Q&A with Trojan Gordon
13 October 2020
Trojan Gordon is a youth and community counsellor. He also co-founded running group Emancipated Run Crew, with lawyers Jules and Denise Stephenson in August 2019.
Why did you start Emancipated Run Crew?
We wanted to create a safe space to encourage black people to take up the sport of running. We wanted a space where our lived experiences can be acknowledged, supported and celebrated.
Plus we wanted to be part of the change that aims to see running as more inclusive with a better representation of diverse communities, particularly black people. We believe that running should reflect everyone.
Why did you start running?
My co-founder Denise Stephenson encouraged me to give it a go way back in 2006. We used to go running before we went to work. It was the hardest thing I ever did physically, but once I got the bug I didn’t really stop.
What motivates you to run and encourage others to get involved?
I am a firm believer that we all should be mindful of maintaining good mental wellbeing, especially with the ongoing and at times traumatic events of 2020. Running can provide a gateway to good mental wellbeing and, if connected with a team, it can provide a good mental support system.
Running allows me to reconnect with myself both mentally and physically. As I have gotten older I realise the combined benefits of good mental and physical wellbeing and want more people within the black community to understand and enjoy the benefits too. As my parents and grandparents say, “health is wealth”.
How often do groups meet to run?
As a virtual community we mainly run when it suits us individually, however we do try to meet up once a month for a group run.
How has your running club been affected by Covid-19 and social-distancing rules?
Covid-19 has had an impact on our ability to meet and run consistently as a group, as we belong to a higher-risk ethnic group. However, we do meet up once a month for small group runs for those who feel comfortable in attending.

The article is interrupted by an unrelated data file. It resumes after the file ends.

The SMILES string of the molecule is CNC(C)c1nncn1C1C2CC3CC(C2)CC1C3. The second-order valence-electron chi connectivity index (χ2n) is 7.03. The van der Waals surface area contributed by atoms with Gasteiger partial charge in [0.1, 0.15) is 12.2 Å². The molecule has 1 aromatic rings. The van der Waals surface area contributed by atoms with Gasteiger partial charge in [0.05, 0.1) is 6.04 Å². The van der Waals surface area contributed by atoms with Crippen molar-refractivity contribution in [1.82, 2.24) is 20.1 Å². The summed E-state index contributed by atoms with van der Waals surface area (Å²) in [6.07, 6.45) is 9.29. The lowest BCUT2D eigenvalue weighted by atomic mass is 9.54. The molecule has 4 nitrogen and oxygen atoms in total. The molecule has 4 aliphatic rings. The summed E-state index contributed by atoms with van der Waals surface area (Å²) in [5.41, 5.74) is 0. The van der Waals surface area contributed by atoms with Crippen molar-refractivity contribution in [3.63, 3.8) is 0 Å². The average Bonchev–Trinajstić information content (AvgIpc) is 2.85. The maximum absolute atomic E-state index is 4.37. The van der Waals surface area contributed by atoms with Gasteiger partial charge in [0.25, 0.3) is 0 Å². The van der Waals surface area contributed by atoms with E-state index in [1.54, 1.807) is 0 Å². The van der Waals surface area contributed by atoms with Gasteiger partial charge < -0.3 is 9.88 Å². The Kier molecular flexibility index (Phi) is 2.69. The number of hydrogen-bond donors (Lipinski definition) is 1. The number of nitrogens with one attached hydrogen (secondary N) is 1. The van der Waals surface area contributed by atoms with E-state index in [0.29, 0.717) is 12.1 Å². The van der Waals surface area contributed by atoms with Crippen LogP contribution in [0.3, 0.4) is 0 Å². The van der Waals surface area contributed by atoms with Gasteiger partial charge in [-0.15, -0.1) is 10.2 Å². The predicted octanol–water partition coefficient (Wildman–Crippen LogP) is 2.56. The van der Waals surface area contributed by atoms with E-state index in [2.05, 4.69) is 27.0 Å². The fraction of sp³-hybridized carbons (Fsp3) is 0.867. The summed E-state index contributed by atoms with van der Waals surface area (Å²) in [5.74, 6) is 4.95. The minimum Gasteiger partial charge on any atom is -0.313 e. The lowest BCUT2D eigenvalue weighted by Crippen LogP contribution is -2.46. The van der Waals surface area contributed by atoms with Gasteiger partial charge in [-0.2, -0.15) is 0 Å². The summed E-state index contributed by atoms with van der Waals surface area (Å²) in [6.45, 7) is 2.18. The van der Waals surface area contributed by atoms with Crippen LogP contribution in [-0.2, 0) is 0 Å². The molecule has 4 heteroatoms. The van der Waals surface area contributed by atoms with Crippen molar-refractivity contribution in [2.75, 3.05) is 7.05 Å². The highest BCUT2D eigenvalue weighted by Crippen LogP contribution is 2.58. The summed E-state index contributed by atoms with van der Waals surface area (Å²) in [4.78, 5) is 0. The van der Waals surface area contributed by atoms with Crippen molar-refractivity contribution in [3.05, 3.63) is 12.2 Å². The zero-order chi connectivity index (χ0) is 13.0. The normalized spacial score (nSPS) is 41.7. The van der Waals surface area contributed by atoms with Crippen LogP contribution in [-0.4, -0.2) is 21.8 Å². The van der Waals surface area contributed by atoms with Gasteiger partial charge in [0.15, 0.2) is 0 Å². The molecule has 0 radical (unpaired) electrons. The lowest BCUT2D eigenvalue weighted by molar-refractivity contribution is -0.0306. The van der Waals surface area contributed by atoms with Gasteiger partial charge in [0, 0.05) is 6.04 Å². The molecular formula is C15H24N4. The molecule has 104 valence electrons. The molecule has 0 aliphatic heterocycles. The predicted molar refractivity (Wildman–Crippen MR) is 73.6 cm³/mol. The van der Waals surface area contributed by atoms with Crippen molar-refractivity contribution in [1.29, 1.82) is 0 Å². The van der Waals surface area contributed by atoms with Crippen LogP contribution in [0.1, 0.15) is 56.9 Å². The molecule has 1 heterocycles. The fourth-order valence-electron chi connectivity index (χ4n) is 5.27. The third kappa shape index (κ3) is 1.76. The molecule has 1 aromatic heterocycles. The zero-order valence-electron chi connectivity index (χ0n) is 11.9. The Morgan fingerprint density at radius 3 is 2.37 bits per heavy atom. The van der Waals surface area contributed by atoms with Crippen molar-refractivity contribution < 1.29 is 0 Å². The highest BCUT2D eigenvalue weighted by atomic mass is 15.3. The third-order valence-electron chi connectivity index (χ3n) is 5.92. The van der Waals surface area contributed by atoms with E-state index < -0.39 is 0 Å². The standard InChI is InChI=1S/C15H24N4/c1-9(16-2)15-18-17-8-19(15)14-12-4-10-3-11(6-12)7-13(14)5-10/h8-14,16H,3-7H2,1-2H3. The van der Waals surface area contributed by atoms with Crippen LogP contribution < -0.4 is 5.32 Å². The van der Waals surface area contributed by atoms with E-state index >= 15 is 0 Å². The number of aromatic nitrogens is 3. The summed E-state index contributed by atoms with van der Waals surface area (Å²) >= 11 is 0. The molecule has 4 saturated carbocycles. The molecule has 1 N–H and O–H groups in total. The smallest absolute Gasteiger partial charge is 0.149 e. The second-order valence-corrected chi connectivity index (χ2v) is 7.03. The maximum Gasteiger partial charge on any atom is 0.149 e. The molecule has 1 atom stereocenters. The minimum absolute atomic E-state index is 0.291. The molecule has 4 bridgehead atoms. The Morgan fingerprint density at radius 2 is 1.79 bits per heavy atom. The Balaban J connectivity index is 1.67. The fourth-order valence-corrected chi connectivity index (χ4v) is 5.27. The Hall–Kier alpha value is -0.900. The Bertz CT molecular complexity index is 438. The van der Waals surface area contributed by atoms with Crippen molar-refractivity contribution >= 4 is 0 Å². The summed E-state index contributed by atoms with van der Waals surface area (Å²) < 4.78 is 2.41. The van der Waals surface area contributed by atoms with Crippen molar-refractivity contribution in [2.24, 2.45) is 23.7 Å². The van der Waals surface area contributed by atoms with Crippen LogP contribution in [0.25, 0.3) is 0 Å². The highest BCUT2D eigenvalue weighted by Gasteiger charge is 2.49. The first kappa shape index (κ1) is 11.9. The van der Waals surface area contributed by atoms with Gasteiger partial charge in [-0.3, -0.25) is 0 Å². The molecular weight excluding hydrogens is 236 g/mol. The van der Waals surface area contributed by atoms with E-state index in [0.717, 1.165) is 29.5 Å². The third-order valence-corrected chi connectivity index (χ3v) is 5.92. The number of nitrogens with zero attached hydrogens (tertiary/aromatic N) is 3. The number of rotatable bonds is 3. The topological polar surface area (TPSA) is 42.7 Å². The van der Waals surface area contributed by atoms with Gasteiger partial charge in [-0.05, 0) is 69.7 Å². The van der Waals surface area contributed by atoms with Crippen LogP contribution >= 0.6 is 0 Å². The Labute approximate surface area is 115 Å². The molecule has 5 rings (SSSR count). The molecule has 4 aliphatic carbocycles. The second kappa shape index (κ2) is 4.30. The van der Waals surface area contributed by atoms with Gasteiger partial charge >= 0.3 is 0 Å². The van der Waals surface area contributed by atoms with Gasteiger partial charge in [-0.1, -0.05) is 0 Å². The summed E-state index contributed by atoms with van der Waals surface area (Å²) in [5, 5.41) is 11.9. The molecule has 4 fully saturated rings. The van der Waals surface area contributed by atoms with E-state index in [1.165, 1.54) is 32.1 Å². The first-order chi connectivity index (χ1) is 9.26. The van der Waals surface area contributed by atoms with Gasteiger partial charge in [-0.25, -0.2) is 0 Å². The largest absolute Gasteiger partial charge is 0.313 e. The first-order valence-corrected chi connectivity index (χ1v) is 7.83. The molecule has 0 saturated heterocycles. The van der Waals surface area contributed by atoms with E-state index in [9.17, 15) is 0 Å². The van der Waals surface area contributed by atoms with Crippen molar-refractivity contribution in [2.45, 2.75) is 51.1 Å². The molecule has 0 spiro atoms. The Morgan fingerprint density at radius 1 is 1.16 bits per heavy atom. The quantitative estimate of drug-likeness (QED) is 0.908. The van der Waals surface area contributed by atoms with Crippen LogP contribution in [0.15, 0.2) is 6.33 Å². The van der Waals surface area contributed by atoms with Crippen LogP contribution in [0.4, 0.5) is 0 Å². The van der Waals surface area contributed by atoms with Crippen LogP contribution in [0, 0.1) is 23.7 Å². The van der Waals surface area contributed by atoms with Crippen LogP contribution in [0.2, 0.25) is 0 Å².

Celebrate You is all about running for your head and your heart. How has running helped improve the mental health of your running club members?
Running allows me to process difficult feelings like anxiety and bring my emotional level to a more manageable space. Within the group, it has allowed people to feel seen, heard, supported and celebrated as their authentic selves. Being part of a community where you are safe and seen a valued member helps strengthen your own resilience and sense of value. We champion our motto ‘Run Free’ as our desired state of mind and heart.
What would be your one piece of advice for a first-time runner or someone considering taking up running?
People are often worried about how they look running. Be kind to yourself with your inner thoughts when you run. People can often be too harsh on themselves and unfairly compare themselves to others.
Your own pace is good enough, allow yourself time slowly build up your endurance. Remember you are running for yourself and not anyone else.
You’re running the first-ever virtual Vitality London 10,000 this month – why should other people sign up and join you?
It’s a fantastic opportunity to get out in your local community and just walk, run or jog in your own pace on your own terms. Running is a gift to yourself and I would urge you to allow yourself to receive its benefits. You won’t be disappointed.
How can people get involved with Emancipated Run Crew?
For additional information please head over to our Instagram or Facebook pages: @emancipatedruncrew